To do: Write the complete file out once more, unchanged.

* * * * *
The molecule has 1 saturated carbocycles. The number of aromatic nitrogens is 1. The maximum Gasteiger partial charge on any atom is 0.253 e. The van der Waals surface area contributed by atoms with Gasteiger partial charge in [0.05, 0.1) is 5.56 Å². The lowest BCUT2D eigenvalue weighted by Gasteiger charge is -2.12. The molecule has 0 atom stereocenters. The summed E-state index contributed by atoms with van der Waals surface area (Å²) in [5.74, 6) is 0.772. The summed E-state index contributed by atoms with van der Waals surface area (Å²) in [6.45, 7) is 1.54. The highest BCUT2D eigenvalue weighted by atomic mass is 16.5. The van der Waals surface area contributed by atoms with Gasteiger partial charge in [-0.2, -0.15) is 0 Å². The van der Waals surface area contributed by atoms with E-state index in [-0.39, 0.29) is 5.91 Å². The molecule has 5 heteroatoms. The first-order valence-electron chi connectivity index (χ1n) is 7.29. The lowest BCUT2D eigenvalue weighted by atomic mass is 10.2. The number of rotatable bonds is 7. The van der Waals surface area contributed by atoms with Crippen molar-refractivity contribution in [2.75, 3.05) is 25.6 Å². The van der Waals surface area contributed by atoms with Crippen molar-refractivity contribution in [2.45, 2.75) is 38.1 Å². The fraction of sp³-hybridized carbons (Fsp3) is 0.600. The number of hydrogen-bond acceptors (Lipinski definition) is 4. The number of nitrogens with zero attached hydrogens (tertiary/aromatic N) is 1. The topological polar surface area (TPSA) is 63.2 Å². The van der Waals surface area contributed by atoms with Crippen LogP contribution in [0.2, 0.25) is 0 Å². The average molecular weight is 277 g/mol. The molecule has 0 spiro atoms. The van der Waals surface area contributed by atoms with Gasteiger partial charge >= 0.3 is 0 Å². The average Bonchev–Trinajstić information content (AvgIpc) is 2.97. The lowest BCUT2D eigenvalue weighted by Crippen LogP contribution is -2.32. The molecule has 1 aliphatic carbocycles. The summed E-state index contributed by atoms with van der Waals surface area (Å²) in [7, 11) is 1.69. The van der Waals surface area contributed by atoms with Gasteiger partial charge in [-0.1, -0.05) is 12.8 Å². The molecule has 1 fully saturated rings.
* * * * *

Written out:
The molecule has 1 saturated carbocycles. The number of aromatic nitrogens is 1. The maximum Gasteiger partial charge on any atom is 0.253 e. The van der Waals surface area contributed by atoms with Gasteiger partial charge in [0.05, 0.1) is 5.56 Å². The lowest BCUT2D eigenvalue weighted by Gasteiger charge is -2.12. The molecule has 0 atom stereocenters. The summed E-state index contributed by atoms with van der Waals surface area (Å²) in [5.74, 6) is 0.772. The summed E-state index contributed by atoms with van der Waals surface area (Å²) in [6.45, 7) is 1.54. The highest BCUT2D eigenvalue weighted by atomic mass is 16.5. The van der Waals surface area contributed by atoms with Gasteiger partial charge in [-0.2, -0.15) is 0 Å². The van der Waals surface area contributed by atoms with E-state index in [-0.39, 0.29) is 5.91 Å². The molecule has 5 heteroatoms. The first-order valence-electron chi connectivity index (χ1n) is 7.29. The lowest BCUT2D eigenvalue weighted by atomic mass is 10.2. The number of rotatable bonds is 7. The van der Waals surface area contributed by atoms with Crippen molar-refractivity contribution in [2.75, 3.05) is 25.6 Å². The van der Waals surface area contributed by atoms with Crippen molar-refractivity contribution in [2.45, 2.75) is 38.1 Å². The fraction of sp³-hybridized carbons (Fsp3) is 0.600. The number of hydrogen-bond acceptors (Lipinski definition) is 4. The number of nitrogens with zero attached hydrogens (tertiary/aromatic N) is 1. The topological polar surface area (TPSA) is 63.2 Å². The van der Waals surface area contributed by atoms with Crippen LogP contribution in [0.2, 0.25) is 0 Å². The average molecular weight is 277 g/mol. The molecule has 0 spiro atoms. The van der Waals surface area contributed by atoms with Gasteiger partial charge >= 0.3 is 0 Å². The average Bonchev–Trinajstić information content (AvgIpc) is 2.97. The lowest BCUT2D eigenvalue weighted by Crippen LogP contribution is -2.32. The molecule has 1 aliphatic carbocycles. The summed E-state index contributed by atoms with van der Waals surface area (Å²) in [7, 11) is 1.69. The van der Waals surface area contributed by atoms with Gasteiger partial charge in [-0.1, -0.05) is 12.8 Å². The molecule has 1 fully saturated rings.